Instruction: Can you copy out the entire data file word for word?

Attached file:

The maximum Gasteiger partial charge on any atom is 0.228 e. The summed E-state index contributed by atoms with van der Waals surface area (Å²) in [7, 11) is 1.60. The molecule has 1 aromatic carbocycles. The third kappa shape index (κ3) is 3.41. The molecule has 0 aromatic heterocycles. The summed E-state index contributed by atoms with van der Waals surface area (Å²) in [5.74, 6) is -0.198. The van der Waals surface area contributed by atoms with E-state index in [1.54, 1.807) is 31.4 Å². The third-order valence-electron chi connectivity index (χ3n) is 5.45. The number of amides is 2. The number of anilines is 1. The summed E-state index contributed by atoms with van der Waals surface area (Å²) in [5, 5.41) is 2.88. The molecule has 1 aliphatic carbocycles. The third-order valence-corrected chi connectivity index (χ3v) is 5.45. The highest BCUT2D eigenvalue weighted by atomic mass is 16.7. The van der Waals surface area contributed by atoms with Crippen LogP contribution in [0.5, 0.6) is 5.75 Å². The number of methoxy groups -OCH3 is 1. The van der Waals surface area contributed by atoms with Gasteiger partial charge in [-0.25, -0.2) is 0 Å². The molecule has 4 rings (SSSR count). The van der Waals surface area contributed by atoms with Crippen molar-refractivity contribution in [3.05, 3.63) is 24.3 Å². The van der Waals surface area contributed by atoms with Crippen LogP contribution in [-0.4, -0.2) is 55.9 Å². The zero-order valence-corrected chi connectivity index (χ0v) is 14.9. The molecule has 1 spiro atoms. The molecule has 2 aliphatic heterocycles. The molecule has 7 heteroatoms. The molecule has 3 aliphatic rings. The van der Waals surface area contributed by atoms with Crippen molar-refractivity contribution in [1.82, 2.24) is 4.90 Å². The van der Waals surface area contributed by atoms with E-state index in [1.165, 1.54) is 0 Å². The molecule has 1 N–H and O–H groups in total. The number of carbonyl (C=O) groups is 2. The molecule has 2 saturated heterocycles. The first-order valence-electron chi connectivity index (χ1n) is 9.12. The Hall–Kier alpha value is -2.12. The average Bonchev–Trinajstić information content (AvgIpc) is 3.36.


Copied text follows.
The maximum Gasteiger partial charge on any atom is 0.228 e. The summed E-state index contributed by atoms with van der Waals surface area (Å²) in [7, 11) is 1.60. The molecule has 1 aromatic carbocycles. The third kappa shape index (κ3) is 3.41. The molecule has 0 aromatic heterocycles. The summed E-state index contributed by atoms with van der Waals surface area (Å²) in [5.74, 6) is -0.198. The van der Waals surface area contributed by atoms with E-state index in [1.54, 1.807) is 31.4 Å². The third-order valence-electron chi connectivity index (χ3n) is 5.45. The number of amides is 2. The number of anilines is 1. The summed E-state index contributed by atoms with van der Waals surface area (Å²) in [5, 5.41) is 2.88. The molecule has 1 aliphatic carbocycles. The third-order valence-corrected chi connectivity index (χ3v) is 5.45. The highest BCUT2D eigenvalue weighted by atomic mass is 16.7. The van der Waals surface area contributed by atoms with Crippen LogP contribution in [0.5, 0.6) is 5.75 Å². The number of methoxy groups -OCH3 is 1. The van der Waals surface area contributed by atoms with Gasteiger partial charge in [-0.25, -0.2) is 0 Å². The molecule has 4 rings (SSSR count). The van der Waals surface area contributed by atoms with Crippen molar-refractivity contribution in [3.05, 3.63) is 24.3 Å². The van der Waals surface area contributed by atoms with Crippen LogP contribution in [-0.4, -0.2) is 55.9 Å². The zero-order valence-corrected chi connectivity index (χ0v) is 14.9. The molecule has 1 spiro atoms. The molecule has 2 aliphatic heterocycles. The molecule has 7 heteroatoms. The molecule has 3 aliphatic rings. The van der Waals surface area contributed by atoms with Crippen molar-refractivity contribution in [1.82, 2.24) is 4.90 Å². The van der Waals surface area contributed by atoms with E-state index in [1.165, 1.54) is 0 Å². The molecule has 1 N–H and O–H groups in total. The number of carbonyl (C=O) groups is 2. The molecule has 2 saturated heterocycles. The first-order valence-electron chi connectivity index (χ1n) is 9.12. The Hall–Kier alpha value is -2.12. The average Bonchev–Trinajstić information content (AvgIpc) is 3.36.